Redon returned to the subject of flowers many times throughout his career. His interest in plants may have been inspired by his friend and mentor Armand Clavaud, a botanist and illustrator who lived in Redon's hometown of Bordeaux.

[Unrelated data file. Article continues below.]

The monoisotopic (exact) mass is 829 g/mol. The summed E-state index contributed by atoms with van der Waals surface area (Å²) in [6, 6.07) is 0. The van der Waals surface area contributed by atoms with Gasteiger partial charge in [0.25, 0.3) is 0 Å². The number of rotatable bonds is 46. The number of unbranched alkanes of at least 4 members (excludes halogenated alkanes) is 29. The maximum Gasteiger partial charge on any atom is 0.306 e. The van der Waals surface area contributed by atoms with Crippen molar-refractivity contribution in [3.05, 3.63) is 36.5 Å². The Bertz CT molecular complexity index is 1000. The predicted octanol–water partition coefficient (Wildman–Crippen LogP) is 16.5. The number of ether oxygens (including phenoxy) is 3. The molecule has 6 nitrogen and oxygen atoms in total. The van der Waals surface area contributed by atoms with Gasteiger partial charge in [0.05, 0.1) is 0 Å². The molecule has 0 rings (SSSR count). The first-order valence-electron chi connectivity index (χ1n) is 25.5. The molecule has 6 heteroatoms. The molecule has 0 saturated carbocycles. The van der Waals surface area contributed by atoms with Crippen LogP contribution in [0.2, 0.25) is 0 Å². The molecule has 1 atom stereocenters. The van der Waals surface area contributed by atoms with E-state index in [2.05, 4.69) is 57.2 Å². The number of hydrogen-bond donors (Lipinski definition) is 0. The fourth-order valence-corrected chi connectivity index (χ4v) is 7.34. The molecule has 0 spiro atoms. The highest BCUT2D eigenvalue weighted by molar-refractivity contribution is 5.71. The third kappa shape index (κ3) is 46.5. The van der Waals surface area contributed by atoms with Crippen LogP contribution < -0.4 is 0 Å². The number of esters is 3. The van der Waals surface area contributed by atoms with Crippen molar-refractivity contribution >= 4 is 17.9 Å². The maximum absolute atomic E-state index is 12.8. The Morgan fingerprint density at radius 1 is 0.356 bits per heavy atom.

Known for his dark, velvety charcoal drawings and lithographs, Redon began working predominantly in oil and pastel after 1900, thus enlisting color in his explorations of the world of dreams and the imagination. Like other Symbolists, Redon searched for alternative experiences beyond the rational logic of Naturalism and Impressionism. He used his knowledge of botany as a starting point for this painting, but infused the flowers with heightened luminosity and sensuous form.
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